Greek Oxford law professor criticizes Greece’s migrant pushbacks


Professor of Law at Oxford University, author of several legal textbooks, British barrister and Greek policymaker who helped form the Greek political party “To Potami,” Pavlos Eleftheriadis stated that Greece should launch a comprehensive investigation into its pushbacks of irregular migrants, which run contrary to the European Union and international humanitarian law.

In his opinion piece published in the Politico newspaper, Eleftheriadis criticized the lack of adequate investigations in Greece regarding the pushbacks in the Aegean.

Highlighting that in recent years, international media and nongovernmental organizations (NGOs) have reported hundreds of cases of illegal pushbacks by the Greek authorities, Eleftheriadis pointed out that these reports began to appear before the current government took office in 2019, and their number has increased since March 2020.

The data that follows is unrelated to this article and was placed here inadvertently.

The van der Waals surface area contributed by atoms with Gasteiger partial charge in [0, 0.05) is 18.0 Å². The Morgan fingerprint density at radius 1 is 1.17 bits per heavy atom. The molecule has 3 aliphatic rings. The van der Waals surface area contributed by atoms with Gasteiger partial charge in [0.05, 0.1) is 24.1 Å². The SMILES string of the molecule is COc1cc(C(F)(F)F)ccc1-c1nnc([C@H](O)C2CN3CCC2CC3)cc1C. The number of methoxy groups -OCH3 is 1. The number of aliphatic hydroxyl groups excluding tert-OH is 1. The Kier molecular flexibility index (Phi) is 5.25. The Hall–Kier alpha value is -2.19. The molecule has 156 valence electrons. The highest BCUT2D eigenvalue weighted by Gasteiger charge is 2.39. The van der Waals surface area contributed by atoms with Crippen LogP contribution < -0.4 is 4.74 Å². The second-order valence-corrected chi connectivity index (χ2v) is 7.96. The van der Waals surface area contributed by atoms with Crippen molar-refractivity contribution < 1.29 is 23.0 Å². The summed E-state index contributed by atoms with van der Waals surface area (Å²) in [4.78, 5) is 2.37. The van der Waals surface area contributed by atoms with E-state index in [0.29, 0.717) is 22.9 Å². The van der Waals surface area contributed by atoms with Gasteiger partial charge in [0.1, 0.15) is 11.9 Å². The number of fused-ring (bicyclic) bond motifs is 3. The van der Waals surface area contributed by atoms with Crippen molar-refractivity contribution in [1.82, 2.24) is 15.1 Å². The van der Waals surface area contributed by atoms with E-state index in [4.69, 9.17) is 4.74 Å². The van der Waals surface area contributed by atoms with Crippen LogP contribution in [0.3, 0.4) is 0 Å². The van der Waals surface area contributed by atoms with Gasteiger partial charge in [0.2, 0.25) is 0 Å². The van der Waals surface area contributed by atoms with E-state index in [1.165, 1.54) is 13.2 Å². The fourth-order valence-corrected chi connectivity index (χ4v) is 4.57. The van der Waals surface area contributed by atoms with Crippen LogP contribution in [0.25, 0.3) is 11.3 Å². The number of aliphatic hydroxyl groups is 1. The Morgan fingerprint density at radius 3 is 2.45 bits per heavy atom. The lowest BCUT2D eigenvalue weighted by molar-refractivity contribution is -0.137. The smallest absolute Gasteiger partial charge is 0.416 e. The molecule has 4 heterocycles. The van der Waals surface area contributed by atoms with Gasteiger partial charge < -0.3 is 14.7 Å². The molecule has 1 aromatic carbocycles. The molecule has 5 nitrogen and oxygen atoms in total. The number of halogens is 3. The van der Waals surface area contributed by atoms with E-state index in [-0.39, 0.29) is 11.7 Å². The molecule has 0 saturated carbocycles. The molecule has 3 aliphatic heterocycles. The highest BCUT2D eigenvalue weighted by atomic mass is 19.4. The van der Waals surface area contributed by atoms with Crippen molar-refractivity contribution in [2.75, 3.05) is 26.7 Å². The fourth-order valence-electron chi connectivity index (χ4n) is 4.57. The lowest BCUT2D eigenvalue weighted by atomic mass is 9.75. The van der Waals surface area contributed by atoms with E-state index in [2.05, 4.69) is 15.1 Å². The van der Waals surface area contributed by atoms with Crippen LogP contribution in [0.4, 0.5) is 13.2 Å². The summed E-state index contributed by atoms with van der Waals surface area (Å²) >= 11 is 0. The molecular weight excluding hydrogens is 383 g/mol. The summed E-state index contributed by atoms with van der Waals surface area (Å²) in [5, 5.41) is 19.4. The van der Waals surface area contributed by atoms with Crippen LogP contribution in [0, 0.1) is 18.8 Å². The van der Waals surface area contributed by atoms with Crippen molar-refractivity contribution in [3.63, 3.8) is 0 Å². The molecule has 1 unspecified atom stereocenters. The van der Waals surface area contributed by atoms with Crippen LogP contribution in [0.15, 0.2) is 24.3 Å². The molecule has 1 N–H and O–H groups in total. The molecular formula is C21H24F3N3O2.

Eleftheriadis noted that there were reports of irregular migrants who were subjected to violence – and the subsequent killing of an Afghan migrant after Eleftheriadis’ article – at the Meriç (Maritsa) River, which demarcates the land border between Turkey and Greece, while in the Aegean there were allegations by migrants that Greek coast guard units pushed migrant groups, including children, to the Turkish coast in a way that endangered their lives, and there were videos and photographs supporting them in their claims.

Stating that the Greek government claimed that all these reports were false and “a product of Turkish propaganda,” Eleftheriadis argued that the Greek judicial system did not adequately investigate the events.

Recalling the warnings made by international institutions to Greece on this issue, Eleftheriadis used the following statements: “The government should ask its most senior prosecutors to open the widest possible investigation into pushback allegations. It should provide resources for prosecutors to interview witnesses in Turkey. “

Asking the government to stop describing immigrants as a “security threat,” Eleftheriadis assessed that, “The claim that families and children are a security threat is completely unfounded, they do not harm anyone. Moreover, they have rights under the Greek Constitution. “

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